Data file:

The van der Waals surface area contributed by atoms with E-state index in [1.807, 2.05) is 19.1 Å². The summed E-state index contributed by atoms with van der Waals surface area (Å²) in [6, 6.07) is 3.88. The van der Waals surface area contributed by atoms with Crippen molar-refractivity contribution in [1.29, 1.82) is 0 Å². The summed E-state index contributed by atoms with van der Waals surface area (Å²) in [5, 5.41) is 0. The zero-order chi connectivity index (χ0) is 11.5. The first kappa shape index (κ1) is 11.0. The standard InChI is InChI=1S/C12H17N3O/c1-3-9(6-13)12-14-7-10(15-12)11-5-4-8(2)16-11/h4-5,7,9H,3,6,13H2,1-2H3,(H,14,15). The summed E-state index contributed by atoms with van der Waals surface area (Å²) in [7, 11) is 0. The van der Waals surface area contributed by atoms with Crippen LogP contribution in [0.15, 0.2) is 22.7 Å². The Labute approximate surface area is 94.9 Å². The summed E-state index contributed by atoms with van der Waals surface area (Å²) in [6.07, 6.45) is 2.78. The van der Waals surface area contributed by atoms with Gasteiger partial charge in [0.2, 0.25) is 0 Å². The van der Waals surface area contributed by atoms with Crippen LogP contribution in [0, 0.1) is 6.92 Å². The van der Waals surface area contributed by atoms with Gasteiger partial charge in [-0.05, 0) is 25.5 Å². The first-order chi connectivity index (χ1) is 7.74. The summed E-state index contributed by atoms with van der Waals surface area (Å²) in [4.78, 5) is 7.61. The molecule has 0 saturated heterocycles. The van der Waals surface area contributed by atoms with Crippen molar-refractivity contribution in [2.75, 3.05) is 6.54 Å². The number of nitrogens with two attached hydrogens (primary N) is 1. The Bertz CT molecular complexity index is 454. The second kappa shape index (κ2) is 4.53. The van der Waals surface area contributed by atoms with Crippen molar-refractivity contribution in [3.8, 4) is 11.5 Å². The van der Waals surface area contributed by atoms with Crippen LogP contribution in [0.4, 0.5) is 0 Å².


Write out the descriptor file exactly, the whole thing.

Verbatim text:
The van der Waals surface area contributed by atoms with E-state index in [1.807, 2.05) is 19.1 Å². The summed E-state index contributed by atoms with van der Waals surface area (Å²) in [6, 6.07) is 3.88. The van der Waals surface area contributed by atoms with Crippen molar-refractivity contribution in [1.29, 1.82) is 0 Å². The summed E-state index contributed by atoms with van der Waals surface area (Å²) in [5, 5.41) is 0. The zero-order chi connectivity index (χ0) is 11.5. The first kappa shape index (κ1) is 11.0. The standard InChI is InChI=1S/C12H17N3O/c1-3-9(6-13)12-14-7-10(15-12)11-5-4-8(2)16-11/h4-5,7,9H,3,6,13H2,1-2H3,(H,14,15). The summed E-state index contributed by atoms with van der Waals surface area (Å²) in [7, 11) is 0. The van der Waals surface area contributed by atoms with Crippen LogP contribution in [0.15, 0.2) is 22.7 Å². The Labute approximate surface area is 94.9 Å². The summed E-state index contributed by atoms with van der Waals surface area (Å²) in [6.07, 6.45) is 2.78. The van der Waals surface area contributed by atoms with Gasteiger partial charge in [0.2, 0.25) is 0 Å². The van der Waals surface area contributed by atoms with Crippen LogP contribution in [0, 0.1) is 6.92 Å². The van der Waals surface area contributed by atoms with Gasteiger partial charge in [-0.05, 0) is 25.5 Å². The first-order chi connectivity index (χ1) is 7.74. The summed E-state index contributed by atoms with van der Waals surface area (Å²) in [4.78, 5) is 7.61. The molecule has 0 saturated heterocycles. The van der Waals surface area contributed by atoms with Crippen molar-refractivity contribution in [2.75, 3.05) is 6.54 Å². The number of nitrogens with two attached hydrogens (primary N) is 1. The Bertz CT molecular complexity index is 454. The second kappa shape index (κ2) is 4.53. The van der Waals surface area contributed by atoms with Crippen molar-refractivity contribution in [3.8, 4) is 11.5 Å². The van der Waals surface area contributed by atoms with Crippen LogP contribution in [0.4, 0.5) is 0 Å².